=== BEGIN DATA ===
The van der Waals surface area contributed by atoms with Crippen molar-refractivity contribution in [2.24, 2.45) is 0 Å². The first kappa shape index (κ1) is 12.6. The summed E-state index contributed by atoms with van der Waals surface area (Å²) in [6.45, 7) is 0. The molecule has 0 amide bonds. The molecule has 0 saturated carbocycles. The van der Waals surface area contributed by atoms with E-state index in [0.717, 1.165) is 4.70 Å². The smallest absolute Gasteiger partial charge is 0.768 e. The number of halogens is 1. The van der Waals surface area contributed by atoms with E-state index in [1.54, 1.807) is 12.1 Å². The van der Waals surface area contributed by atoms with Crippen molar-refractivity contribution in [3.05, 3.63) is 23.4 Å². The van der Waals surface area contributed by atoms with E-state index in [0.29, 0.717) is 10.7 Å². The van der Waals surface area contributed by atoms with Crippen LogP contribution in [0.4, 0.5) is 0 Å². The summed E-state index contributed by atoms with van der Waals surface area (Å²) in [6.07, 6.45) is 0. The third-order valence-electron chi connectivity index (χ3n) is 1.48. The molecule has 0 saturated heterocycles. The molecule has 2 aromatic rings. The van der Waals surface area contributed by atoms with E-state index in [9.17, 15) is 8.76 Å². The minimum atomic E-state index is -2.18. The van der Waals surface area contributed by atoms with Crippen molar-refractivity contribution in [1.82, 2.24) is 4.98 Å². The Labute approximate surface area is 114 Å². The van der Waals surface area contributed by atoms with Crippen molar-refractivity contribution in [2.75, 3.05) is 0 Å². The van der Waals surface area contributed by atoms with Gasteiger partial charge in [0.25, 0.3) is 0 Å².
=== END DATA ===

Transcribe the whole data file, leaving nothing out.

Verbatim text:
The van der Waals surface area contributed by atoms with Crippen molar-refractivity contribution in [2.24, 2.45) is 0 Å². The first kappa shape index (κ1) is 12.6. The summed E-state index contributed by atoms with van der Waals surface area (Å²) in [6.45, 7) is 0. The molecule has 0 amide bonds. The molecule has 0 saturated carbocycles. The van der Waals surface area contributed by atoms with E-state index in [0.717, 1.165) is 4.70 Å². The smallest absolute Gasteiger partial charge is 0.768 e. The number of halogens is 1. The van der Waals surface area contributed by atoms with E-state index in [1.54, 1.807) is 12.1 Å². The van der Waals surface area contributed by atoms with Crippen molar-refractivity contribution in [3.05, 3.63) is 23.4 Å². The van der Waals surface area contributed by atoms with E-state index in [0.29, 0.717) is 10.7 Å². The van der Waals surface area contributed by atoms with Crippen LogP contribution in [0.4, 0.5) is 0 Å². The summed E-state index contributed by atoms with van der Waals surface area (Å²) in [6.07, 6.45) is 0. The third-order valence-electron chi connectivity index (χ3n) is 1.48. The molecule has 0 saturated heterocycles. The molecule has 2 aromatic rings. The van der Waals surface area contributed by atoms with E-state index in [9.17, 15) is 8.76 Å². The minimum atomic E-state index is -2.18. The van der Waals surface area contributed by atoms with Crippen molar-refractivity contribution in [1.82, 2.24) is 4.98 Å². The Labute approximate surface area is 114 Å². The van der Waals surface area contributed by atoms with Crippen molar-refractivity contribution in [2.75, 3.05) is 0 Å². The van der Waals surface area contributed by atoms with Gasteiger partial charge in [0.25, 0.3) is 0 Å².